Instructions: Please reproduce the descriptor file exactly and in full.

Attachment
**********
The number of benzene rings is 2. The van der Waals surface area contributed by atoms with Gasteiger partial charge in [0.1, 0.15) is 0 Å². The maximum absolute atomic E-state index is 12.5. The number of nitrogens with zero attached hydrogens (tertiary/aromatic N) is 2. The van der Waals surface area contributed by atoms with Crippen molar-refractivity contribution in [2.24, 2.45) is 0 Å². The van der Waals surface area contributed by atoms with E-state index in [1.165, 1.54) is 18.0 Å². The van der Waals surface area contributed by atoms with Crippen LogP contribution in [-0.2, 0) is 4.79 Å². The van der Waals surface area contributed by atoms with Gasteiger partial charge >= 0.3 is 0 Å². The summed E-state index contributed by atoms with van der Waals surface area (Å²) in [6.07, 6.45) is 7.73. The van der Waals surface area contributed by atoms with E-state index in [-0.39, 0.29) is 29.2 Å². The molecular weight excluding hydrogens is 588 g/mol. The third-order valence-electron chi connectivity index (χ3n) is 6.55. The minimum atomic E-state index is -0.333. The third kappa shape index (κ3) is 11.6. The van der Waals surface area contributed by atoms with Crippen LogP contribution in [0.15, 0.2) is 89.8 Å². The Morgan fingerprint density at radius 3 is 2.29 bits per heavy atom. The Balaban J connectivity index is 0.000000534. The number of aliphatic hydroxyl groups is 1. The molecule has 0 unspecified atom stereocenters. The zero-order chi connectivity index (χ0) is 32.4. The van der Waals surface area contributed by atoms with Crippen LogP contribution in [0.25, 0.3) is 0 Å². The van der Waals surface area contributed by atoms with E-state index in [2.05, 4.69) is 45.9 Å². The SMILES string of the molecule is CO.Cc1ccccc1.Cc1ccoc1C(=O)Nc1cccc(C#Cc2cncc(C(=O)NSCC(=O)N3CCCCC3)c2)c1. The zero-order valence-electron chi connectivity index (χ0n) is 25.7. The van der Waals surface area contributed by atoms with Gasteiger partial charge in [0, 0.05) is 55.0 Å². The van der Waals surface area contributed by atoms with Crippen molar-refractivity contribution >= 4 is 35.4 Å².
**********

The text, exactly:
The number of benzene rings is 2. The van der Waals surface area contributed by atoms with Gasteiger partial charge in [0.1, 0.15) is 0 Å². The maximum absolute atomic E-state index is 12.5. The number of nitrogens with zero attached hydrogens (tertiary/aromatic N) is 2. The van der Waals surface area contributed by atoms with Crippen molar-refractivity contribution in [2.24, 2.45) is 0 Å². The van der Waals surface area contributed by atoms with E-state index in [1.165, 1.54) is 18.0 Å². The van der Waals surface area contributed by atoms with Crippen LogP contribution in [-0.2, 0) is 4.79 Å². The van der Waals surface area contributed by atoms with Gasteiger partial charge >= 0.3 is 0 Å². The summed E-state index contributed by atoms with van der Waals surface area (Å²) in [6.07, 6.45) is 7.73. The van der Waals surface area contributed by atoms with E-state index in [-0.39, 0.29) is 29.2 Å². The molecular weight excluding hydrogens is 588 g/mol. The third-order valence-electron chi connectivity index (χ3n) is 6.55. The minimum atomic E-state index is -0.333. The third kappa shape index (κ3) is 11.6. The van der Waals surface area contributed by atoms with Crippen LogP contribution in [0.15, 0.2) is 89.8 Å². The Morgan fingerprint density at radius 3 is 2.29 bits per heavy atom. The Balaban J connectivity index is 0.000000534. The number of aliphatic hydroxyl groups is 1. The molecule has 0 unspecified atom stereocenters. The zero-order chi connectivity index (χ0) is 32.4. The van der Waals surface area contributed by atoms with Crippen LogP contribution in [0.25, 0.3) is 0 Å². The van der Waals surface area contributed by atoms with E-state index in [2.05, 4.69) is 45.9 Å². The SMILES string of the molecule is CO.Cc1ccccc1.Cc1ccoc1C(=O)Nc1cccc(C#Cc2cncc(C(=O)NSCC(=O)N3CCCCC3)c2)c1. The zero-order valence-electron chi connectivity index (χ0n) is 25.7. The van der Waals surface area contributed by atoms with Gasteiger partial charge in [0, 0.05) is 55.0 Å². The van der Waals surface area contributed by atoms with Crippen molar-refractivity contribution >= 4 is 35.4 Å².